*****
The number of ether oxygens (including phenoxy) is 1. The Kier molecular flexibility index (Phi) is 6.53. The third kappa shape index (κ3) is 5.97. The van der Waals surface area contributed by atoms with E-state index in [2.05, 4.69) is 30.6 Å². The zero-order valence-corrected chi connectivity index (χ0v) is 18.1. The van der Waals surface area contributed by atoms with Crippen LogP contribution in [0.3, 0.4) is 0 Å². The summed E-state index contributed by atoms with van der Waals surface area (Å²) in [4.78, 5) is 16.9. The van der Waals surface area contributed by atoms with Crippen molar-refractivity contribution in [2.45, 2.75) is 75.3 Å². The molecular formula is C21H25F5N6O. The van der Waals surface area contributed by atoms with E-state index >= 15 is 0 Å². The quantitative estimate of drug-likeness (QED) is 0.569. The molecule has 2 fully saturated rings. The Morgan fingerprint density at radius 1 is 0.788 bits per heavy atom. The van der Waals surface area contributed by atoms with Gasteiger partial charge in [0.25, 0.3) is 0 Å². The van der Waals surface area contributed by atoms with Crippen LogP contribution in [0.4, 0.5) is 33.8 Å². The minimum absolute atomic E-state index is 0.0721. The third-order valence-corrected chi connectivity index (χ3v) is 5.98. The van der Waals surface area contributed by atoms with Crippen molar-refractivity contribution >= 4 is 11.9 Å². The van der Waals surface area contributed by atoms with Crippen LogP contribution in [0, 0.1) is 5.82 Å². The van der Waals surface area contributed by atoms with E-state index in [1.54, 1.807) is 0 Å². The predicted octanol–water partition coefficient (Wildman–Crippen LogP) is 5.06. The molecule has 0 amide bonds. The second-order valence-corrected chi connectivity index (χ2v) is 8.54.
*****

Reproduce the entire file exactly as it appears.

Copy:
The number of ether oxygens (including phenoxy) is 1. The Kier molecular flexibility index (Phi) is 6.53. The third kappa shape index (κ3) is 5.97. The van der Waals surface area contributed by atoms with E-state index in [2.05, 4.69) is 30.6 Å². The zero-order valence-corrected chi connectivity index (χ0v) is 18.1. The van der Waals surface area contributed by atoms with Crippen LogP contribution in [0.3, 0.4) is 0 Å². The summed E-state index contributed by atoms with van der Waals surface area (Å²) in [4.78, 5) is 16.9. The van der Waals surface area contributed by atoms with Crippen molar-refractivity contribution in [2.45, 2.75) is 75.3 Å². The molecular formula is C21H25F5N6O. The van der Waals surface area contributed by atoms with E-state index >= 15 is 0 Å². The quantitative estimate of drug-likeness (QED) is 0.569. The molecule has 2 fully saturated rings. The Morgan fingerprint density at radius 1 is 0.788 bits per heavy atom. The van der Waals surface area contributed by atoms with Gasteiger partial charge in [0.25, 0.3) is 0 Å². The van der Waals surface area contributed by atoms with Crippen LogP contribution in [0.4, 0.5) is 33.8 Å². The minimum absolute atomic E-state index is 0.0721. The third-order valence-corrected chi connectivity index (χ3v) is 5.98. The van der Waals surface area contributed by atoms with Crippen molar-refractivity contribution >= 4 is 11.9 Å². The van der Waals surface area contributed by atoms with Crippen LogP contribution in [0, 0.1) is 5.82 Å². The van der Waals surface area contributed by atoms with E-state index in [1.54, 1.807) is 0 Å². The predicted octanol–water partition coefficient (Wildman–Crippen LogP) is 5.06. The molecule has 0 amide bonds. The second-order valence-corrected chi connectivity index (χ2v) is 8.54.